Musée de l’Orangerie – the Paris art museum with the unusual name – is a showcase for Claude Monet’s Water Lilies. You can even take a virtual tour.
Musée de l’Orangerie and Claude Monet
Eiffel Tower. Louvre. Notre-Dame. Big and impressive. Musée de l’Orangerie is grand on a small scale.
If you only see the Water Lilies (Nymphéas) by Claude Monet (1840-1926), you could spend 30 minutes or less at the Musée de l’Orangerie (pronounced mew-zay day la-ron-zuree).
Yet, Monet intended the art to be “the haven of peaceful meditation” and a gift to modern man with his “overworked nerves”.
The 8 panels are the same height (a little more than 6.5 feet or 2 meters), but different lengths along the curved walls of the oval rooms.
If the panels were laid end-to-end, the total length would be nearly 300 feet or 91 meters.
Natural light comes into the glossy white rooms from skylights. The weather and time of day literally puts the paintings in a different light.
Monet arranged the artwork so that the paintings with sunrise hues are to the east and the paintings with sunset hues are to the west.
The museum also includes a lower level with artworks by Cézanne, Gauguin, Matisse, Picasso, and Renoir.
Musée de l’Orangerie History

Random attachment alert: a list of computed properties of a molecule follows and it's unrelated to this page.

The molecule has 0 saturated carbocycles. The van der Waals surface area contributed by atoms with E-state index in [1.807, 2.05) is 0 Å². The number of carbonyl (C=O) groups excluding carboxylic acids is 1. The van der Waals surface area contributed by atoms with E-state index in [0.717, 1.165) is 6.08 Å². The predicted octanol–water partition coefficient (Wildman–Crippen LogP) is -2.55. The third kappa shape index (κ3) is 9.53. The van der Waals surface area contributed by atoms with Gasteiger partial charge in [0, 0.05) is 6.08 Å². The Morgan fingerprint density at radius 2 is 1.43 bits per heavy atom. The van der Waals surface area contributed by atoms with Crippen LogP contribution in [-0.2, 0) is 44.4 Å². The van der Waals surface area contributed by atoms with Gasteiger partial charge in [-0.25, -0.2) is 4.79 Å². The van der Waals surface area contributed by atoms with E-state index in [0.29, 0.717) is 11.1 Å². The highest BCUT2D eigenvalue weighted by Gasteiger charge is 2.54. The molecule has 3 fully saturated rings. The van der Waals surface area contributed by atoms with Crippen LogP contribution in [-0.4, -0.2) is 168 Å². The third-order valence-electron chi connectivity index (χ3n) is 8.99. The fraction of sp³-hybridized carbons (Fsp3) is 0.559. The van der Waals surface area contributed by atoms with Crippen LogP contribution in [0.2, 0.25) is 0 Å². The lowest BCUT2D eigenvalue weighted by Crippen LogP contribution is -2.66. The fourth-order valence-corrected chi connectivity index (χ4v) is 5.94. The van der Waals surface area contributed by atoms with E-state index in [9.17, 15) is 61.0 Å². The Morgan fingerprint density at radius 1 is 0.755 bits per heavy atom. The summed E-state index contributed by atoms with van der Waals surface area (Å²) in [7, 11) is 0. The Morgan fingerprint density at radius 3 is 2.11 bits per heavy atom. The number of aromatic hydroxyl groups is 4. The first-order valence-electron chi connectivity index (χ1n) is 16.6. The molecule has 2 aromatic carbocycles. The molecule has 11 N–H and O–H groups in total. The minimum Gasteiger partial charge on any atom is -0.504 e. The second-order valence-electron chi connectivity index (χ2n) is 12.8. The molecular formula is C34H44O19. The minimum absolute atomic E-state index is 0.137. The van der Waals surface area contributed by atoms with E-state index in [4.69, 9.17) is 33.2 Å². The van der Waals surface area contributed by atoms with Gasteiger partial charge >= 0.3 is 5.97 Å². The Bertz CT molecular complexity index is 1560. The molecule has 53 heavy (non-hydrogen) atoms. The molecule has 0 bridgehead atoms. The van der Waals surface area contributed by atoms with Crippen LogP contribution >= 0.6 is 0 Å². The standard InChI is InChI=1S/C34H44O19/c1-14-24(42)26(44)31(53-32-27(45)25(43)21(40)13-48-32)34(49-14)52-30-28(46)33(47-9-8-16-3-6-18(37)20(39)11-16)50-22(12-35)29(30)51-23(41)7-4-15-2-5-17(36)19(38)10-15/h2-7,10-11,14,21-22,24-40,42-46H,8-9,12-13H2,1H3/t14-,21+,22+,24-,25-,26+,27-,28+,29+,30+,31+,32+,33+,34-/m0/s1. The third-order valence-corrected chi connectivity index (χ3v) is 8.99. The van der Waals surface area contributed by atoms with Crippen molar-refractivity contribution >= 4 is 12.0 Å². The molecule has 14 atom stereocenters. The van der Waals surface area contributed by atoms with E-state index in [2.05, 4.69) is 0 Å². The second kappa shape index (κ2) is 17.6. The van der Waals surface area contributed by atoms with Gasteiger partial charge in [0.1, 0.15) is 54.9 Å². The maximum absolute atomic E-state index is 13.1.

The Musée de l’Orangerie had been built as an orangery in 1852, storing citrus trees from the nearby Tuileries Gardens during the winter. After a fire at the Tuileries Palace in 1871, the Orangerie became a government-owned property.
In 1922, Claude Monet agreed to install these 8 panels of the Water Lilies – donated to the nation of France – at the former orangery.
Architect Camille Émile Lefèvre (1876-1946) renovated the building to meet Monet’s wishes for the arrangement of the artwork. The museum opened in 1927, less than 6 months after Monet's death.
You are allowed to take photos in the Musée de l’Orangerie, but no selfie stick or flash.
Reserved tickets are recommended (only available online): Get your museum ticket.
Want a guided tour in English? A 90-minute tour is available on Mondays and Wednesdays at 11am. Get your guided tour ticket.
Musée de l’Orangerie Address:
Place de la Concorde (Seine side)
Metro stations: Concorde, Tuileries
The museum is closed on Tuesdays.
To learn more about the Musée de l’Orangerie, visit the museum’s website.
See the Google Arts & Culture virtual tour of the museum.
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